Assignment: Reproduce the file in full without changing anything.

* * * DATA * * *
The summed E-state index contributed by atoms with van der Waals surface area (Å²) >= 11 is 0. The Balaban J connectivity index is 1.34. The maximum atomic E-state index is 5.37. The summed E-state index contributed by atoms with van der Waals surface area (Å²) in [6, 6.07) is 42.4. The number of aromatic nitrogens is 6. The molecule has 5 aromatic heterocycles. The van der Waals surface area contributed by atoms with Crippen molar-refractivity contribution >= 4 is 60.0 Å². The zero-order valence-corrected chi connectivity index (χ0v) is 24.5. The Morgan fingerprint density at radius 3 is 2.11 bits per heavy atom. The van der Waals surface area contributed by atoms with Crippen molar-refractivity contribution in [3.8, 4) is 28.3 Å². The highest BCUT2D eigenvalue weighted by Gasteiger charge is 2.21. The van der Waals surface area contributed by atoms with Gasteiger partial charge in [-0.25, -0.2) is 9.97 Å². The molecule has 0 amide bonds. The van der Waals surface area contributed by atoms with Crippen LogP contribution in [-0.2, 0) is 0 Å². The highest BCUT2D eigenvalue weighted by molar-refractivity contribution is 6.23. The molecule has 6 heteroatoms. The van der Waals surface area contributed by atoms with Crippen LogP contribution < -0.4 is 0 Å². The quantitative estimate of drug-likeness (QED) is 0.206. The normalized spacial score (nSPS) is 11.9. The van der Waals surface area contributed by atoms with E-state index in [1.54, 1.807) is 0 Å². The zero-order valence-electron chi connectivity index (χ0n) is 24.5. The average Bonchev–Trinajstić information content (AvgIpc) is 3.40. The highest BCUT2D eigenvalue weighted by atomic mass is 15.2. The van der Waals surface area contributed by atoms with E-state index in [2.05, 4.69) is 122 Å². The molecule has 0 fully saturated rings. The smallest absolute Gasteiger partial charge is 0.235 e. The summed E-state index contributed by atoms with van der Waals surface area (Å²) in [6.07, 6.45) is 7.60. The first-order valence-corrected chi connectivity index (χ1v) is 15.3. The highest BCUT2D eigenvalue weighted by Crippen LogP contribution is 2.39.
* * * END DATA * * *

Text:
The summed E-state index contributed by atoms with van der Waals surface area (Å²) >= 11 is 0. The Balaban J connectivity index is 1.34. The maximum atomic E-state index is 5.37. The summed E-state index contributed by atoms with van der Waals surface area (Å²) in [6, 6.07) is 42.4. The number of aromatic nitrogens is 6. The molecule has 5 aromatic heterocycles. The van der Waals surface area contributed by atoms with Crippen molar-refractivity contribution >= 4 is 60.0 Å². The zero-order valence-corrected chi connectivity index (χ0v) is 24.5. The Morgan fingerprint density at radius 3 is 2.11 bits per heavy atom. The van der Waals surface area contributed by atoms with Crippen molar-refractivity contribution in [3.8, 4) is 28.3 Å². The highest BCUT2D eigenvalue weighted by Gasteiger charge is 2.21. The van der Waals surface area contributed by atoms with Gasteiger partial charge in [-0.25, -0.2) is 9.97 Å². The molecule has 0 amide bonds. The van der Waals surface area contributed by atoms with Crippen LogP contribution in [-0.2, 0) is 0 Å². The highest BCUT2D eigenvalue weighted by molar-refractivity contribution is 6.23. The molecule has 6 heteroatoms. The van der Waals surface area contributed by atoms with Crippen LogP contribution < -0.4 is 0 Å². The quantitative estimate of drug-likeness (QED) is 0.206. The normalized spacial score (nSPS) is 11.9. The van der Waals surface area contributed by atoms with E-state index in [1.54, 1.807) is 0 Å². The zero-order valence-electron chi connectivity index (χ0n) is 24.5. The average Bonchev–Trinajstić information content (AvgIpc) is 3.40. The highest BCUT2D eigenvalue weighted by atomic mass is 15.2. The van der Waals surface area contributed by atoms with E-state index in [2.05, 4.69) is 122 Å². The molecule has 0 fully saturated rings. The smallest absolute Gasteiger partial charge is 0.235 e. The summed E-state index contributed by atoms with van der Waals surface area (Å²) in [6.07, 6.45) is 7.60. The first-order valence-corrected chi connectivity index (χ1v) is 15.3. The highest BCUT2D eigenvalue weighted by Crippen LogP contribution is 2.39.